Mini-bio: Beijing-based artist Mao Lizi (毛栗子) was born in 1950 in Shanxi province. In 1979, he co-founded the Stars Group, an influential collective of experimental artists in China. Earlier in his career, he specialized in photorealistic paintings. He studied at the Central Academy of Fine Arts in 1987 and worked as a visiting professor in France in 1990. Since the early 2000s, he has focused on abstract oil painting (though he has stated he will likely change styles again in the future).
3. Yan Wei: Unpredictable Distance
Although some of Yan Wei’s imagery can be quite disturbing (like in her ink paintings of children: surreal-art.tumblr.com/post/119119786476/artisafeeling-yan-wei-aka-kokomoo), the scene in Unpredictable Distance is touching; two human-faced, giraffe-bodied creatures look like they are about to nuzzle one another affectionately. As the creatures are alien, we have no reference point as to their sex (or if the species even has different sexes) or age. They could be lovers or they could simply be parent and child. The relationship is uncertain; what is certain is the sense of affection and feeling of serenity.
At the same exhibition, the painting Unpredictable Distance was paired with the painting shown below (However, I didn’t record the title of that one).
Mini-bio: Beijing-based artist Yan Wei (闫威), also known as kokomoo, studied at Tsinghua University’s Academy of Art and Design and worked as an illustrator in the advertising field before choosing to concentrate on her career as an artist. She uses ink, acrylic and watercolor to create vibrantly-colored surreal scenes.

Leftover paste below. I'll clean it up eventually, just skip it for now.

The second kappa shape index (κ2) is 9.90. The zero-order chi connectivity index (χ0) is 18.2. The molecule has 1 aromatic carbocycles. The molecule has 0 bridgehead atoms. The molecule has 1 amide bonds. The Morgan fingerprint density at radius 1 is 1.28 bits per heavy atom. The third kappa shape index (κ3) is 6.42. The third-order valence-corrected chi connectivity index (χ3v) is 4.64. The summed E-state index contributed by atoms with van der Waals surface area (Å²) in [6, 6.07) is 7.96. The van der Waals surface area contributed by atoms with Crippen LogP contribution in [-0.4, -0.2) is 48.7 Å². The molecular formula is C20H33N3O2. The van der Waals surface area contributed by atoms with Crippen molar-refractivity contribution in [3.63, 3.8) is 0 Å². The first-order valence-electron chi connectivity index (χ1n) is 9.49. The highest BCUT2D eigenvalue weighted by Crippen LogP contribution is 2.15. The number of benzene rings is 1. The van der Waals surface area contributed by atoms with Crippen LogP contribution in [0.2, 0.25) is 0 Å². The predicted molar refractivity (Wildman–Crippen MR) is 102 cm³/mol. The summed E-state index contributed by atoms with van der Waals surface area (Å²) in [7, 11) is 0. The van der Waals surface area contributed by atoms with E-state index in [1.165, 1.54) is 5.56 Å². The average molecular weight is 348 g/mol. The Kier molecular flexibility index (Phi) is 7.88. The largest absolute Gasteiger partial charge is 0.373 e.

4. Tetsuya Ishiyama: Human Fungus
When doing research for this article, I came across another Human Fungus figurine by Tetsuya Ishiyama. That one is of a baby contentedly sucking his/her thumb and is entirely white (It can be viewed here: www.asiacontemporaryart.com/artists/artist/Tetsuya_Ishiyama/WhiteBaby/en/). The all-white figurine seems cute and peaceful, while this one, due to the color and pose of the child, seems melancholy. To me, the outgrowth spiraling up from the head represents a kind of spiritual energy, and in this case, the child’s spiritual energy is tinged with sadness.
Fungus grows by decomposing and absorbing nutrients from organisms. Perhaps the ‘human fungus’ shown here grows by decomposing and absorbing emotions. That is my interpretation, anyway 🙂
The figurine is made form stoneware. Stoneware is similar to porcelain but is made from a different kind of clay, often involves a simpler firing (i.e., baking) process, tends to be fired at slightly lower (but still very high) temperatures, is more opaque in appearance and can come in different colors (like the blue in this figurine).
Mini-bio: Japanese artist Tetsuya Ishiyama (石山哲也) was born Saitama Prefecture in 1973. As a young child he developed an interest in rocks and stones. When he was 18, he began excavating archaeological sites and two years later decided to become a potter and moved to Shigaraki, a town famous for its pottery traditions. Early in his career, he worked as an artist and technical assistant at the Shigaraki Ceramic Cultural Park.
5. Cecilia Avendaño: e.5 E.MERGE
Cecilia Avendaño is best known for her composite digital portraits such as the one shown above. She has people pose for photos, and from these photos she creates a database of images of individual physical features (e.g., eyes, ears, noses, mouths, etc.). She then mixes and matches features from different photos to create portraits of weird-looking people who never existed. The title of her series—E.MERGE— can carry three meanings:
- The E in E.MERGE can refer to the use of graphics editing software.
- The MERGE and can refer to the process of joining together the features of different people.
- The whole word EMERGE can refer to the new identity that emerges from the process.